Date of Award


Document Type

Honors Thesis

Degree Name

Bachelor of Arts


Public Administration and Policy

Advisor/Committee Chair

Hongseok Lee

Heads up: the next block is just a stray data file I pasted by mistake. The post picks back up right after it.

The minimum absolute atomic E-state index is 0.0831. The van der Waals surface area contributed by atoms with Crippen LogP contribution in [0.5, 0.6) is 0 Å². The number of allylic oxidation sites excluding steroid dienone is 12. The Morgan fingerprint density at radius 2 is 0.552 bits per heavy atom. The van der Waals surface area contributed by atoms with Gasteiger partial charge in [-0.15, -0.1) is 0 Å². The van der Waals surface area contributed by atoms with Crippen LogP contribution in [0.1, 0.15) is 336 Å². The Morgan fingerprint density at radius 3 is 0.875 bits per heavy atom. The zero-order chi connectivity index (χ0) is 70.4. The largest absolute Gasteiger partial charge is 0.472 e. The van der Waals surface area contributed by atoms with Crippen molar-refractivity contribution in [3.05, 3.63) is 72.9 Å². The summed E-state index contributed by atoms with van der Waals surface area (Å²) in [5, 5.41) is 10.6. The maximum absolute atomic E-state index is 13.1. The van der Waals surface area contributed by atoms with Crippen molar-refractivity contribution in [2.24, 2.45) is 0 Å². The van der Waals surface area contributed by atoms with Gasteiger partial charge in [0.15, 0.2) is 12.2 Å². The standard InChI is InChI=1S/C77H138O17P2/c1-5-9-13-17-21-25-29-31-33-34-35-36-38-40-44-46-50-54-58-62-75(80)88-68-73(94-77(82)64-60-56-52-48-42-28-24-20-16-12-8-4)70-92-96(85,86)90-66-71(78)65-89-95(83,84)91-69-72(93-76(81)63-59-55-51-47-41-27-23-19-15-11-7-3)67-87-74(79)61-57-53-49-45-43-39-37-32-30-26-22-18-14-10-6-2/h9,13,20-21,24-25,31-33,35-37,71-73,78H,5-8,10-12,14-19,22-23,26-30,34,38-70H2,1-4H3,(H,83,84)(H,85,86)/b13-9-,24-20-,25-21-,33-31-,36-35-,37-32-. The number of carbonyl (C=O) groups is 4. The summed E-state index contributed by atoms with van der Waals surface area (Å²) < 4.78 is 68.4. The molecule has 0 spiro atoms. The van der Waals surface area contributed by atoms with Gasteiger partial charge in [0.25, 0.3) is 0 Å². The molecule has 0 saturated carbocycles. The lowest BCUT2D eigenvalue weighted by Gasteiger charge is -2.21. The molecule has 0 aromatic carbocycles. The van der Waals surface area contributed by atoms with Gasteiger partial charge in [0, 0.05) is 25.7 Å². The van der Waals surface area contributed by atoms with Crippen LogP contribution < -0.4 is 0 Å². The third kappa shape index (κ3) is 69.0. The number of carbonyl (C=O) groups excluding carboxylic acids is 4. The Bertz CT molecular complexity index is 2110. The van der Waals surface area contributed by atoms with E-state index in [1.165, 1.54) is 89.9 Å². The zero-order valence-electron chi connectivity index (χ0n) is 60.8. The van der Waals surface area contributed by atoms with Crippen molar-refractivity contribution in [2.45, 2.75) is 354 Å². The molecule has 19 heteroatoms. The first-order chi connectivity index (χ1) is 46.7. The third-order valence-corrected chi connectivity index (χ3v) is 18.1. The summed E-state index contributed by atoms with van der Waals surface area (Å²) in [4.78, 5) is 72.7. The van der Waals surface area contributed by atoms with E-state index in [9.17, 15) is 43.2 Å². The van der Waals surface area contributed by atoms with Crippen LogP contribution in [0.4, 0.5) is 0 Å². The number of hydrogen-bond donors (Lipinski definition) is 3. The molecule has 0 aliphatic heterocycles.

The Federal Election Commission (FEC) is known for its dysfunction: political gridlock, insufficient funding, and vacancies that hinder enforcement of campaign finance law. This study suggests the root of the problem lies in the agency’s character as a bipartisan institution, and proposes a nonpartisan reframing. This research offers statistical analysis of Supreme Court justice confirmation votes to inform a theory-based restructure of the FEC. The Court’s confirmation process has historically utilized a supermajority cloture vote, however, that threshold was lowered to a simple majority in 2017. The result was an immediate spike of political polarization in the Court. Raising the FEC confirmation cloture vote from its current simple majority to a traditional supermajority will spark active and ideologically balanced election regulation. Further reforms to the Senate’s role include ceasing the use of the voice vote in confirmations—to allow for further research on voting patterns—and retiring the customary nomination of two new commissioners at a time from opposing political parties. Nonpartisanship would also be cultivated by reversing the FEC’s vote quorum, such that a majority vote is necessary for commissioners to dismiss a campaign violation investigation, rather than to act. Although the likelihood of implementation is low, these findings may inform further study of FEC effectiveness. Future research must discover politically feasible reform to make accountability the rule—rather than the exception—in United States federal elections.